As many Muslims return to mosques today, they will need ongoing support
22 March 2019 at 4:14 pm
Fatima Junaid from Massey University, offers advice on how organisations can support Muslims returning to work after the terror attack in New Zealand, in this article first published on The Conversation.
Today, many Muslims in New Zealand will be returning for Friday prayers. Some might feel anxious, others may feel it’s important to go as a sign last Friday’s terror attack has not affected their resolve or faith.
At the same time, many might have returned, or are thinking of returning to their workplaces – resuming work with fears, anxieties and post-traumatic stress. On top of all this, there will be all the usual stresses of their work.
Collectively, these can be detrimental for both the employees and the organisations. Stressed employees are often not very productive. They can also behave in unpredictable and sometimes even destructive ways.
Trauma of losing loved ones
Losing a loved one is traumatic. The people of Christchurch already know that. However, trauma due to man-made disaster (such as last Friday’s act of terrorism) may be different from the trauma that results from a natural disaster like the sequence of earthquakes Christchurch has experienced. Terrorism instigates fear. The malevolent intent of harming others and the helplessness of the victims can cause anger that can lead to hatred.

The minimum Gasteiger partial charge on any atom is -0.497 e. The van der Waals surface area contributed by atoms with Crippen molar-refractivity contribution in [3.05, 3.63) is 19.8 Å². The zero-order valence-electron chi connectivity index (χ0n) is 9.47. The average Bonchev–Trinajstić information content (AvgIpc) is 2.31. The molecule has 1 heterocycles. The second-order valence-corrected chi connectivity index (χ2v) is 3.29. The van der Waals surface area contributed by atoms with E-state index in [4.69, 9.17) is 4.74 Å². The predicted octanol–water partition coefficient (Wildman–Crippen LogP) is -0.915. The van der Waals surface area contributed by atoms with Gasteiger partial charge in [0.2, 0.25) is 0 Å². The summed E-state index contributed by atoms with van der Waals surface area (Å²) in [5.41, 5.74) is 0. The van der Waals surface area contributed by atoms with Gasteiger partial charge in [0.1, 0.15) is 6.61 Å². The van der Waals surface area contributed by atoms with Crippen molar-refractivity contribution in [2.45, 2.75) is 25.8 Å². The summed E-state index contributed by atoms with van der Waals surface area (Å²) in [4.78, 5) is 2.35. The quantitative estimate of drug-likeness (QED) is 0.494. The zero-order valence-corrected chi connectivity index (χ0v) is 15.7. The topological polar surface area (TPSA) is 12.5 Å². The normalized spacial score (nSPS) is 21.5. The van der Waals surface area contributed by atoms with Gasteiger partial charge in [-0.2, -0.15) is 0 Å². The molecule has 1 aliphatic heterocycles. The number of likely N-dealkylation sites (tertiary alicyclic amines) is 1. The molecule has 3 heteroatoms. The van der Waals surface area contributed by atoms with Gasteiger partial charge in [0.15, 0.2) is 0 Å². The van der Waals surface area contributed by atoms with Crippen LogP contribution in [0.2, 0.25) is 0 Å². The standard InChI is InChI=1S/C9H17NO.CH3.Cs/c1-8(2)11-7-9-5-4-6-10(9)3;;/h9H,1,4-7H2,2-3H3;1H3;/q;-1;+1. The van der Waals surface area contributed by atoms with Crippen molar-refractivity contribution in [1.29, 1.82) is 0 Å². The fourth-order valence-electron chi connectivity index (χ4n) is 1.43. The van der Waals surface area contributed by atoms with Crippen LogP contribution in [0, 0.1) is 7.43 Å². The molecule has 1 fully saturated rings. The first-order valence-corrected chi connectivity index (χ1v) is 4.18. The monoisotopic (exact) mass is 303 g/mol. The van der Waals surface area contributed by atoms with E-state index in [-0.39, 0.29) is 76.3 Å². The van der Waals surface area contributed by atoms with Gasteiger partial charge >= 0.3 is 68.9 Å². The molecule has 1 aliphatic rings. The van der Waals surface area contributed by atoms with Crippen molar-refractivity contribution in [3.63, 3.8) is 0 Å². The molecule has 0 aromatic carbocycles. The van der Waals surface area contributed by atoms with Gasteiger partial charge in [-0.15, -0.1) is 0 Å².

The Friday attack clearly affected victims and their families in Christchurch and the wider Muslim community, but the event has also had an effect on the rest of the New Zealand population. There are many layers in which it has affected people, and it is important to understand the ways in which it will continue to do so.
Many migrants to New Zealand fled their home countries and came to New Zealand because it is a peaceful place. For them, this event means remembering the horrors they might have lived through before they came to New Zealand. This gives them a heightened sense of danger.
It is different from the population in New Zealand at large because many New Zealanders have not known what it means to feel unsafe. The families of the victims of Friday’s shootings, and many in the Muslim community, know this feeling too well. Now they are reminded of it.
How organisations can help
Organisations can provide a sense of safety and security to their employees and communities in general. They can brief them about the safety and security measures that have been put in place. Research has shown when people feel physically safe in a place, they feel less stressed. We should follow the New Zealand prime minister and constantly remind people they are safe.
Notwithstanding this, there will be people suffering from post-traumatic stress, which can often go undetected. Those suffering from it may not even know it. But it often surfaces in different ways and manifests itself in various behaviours.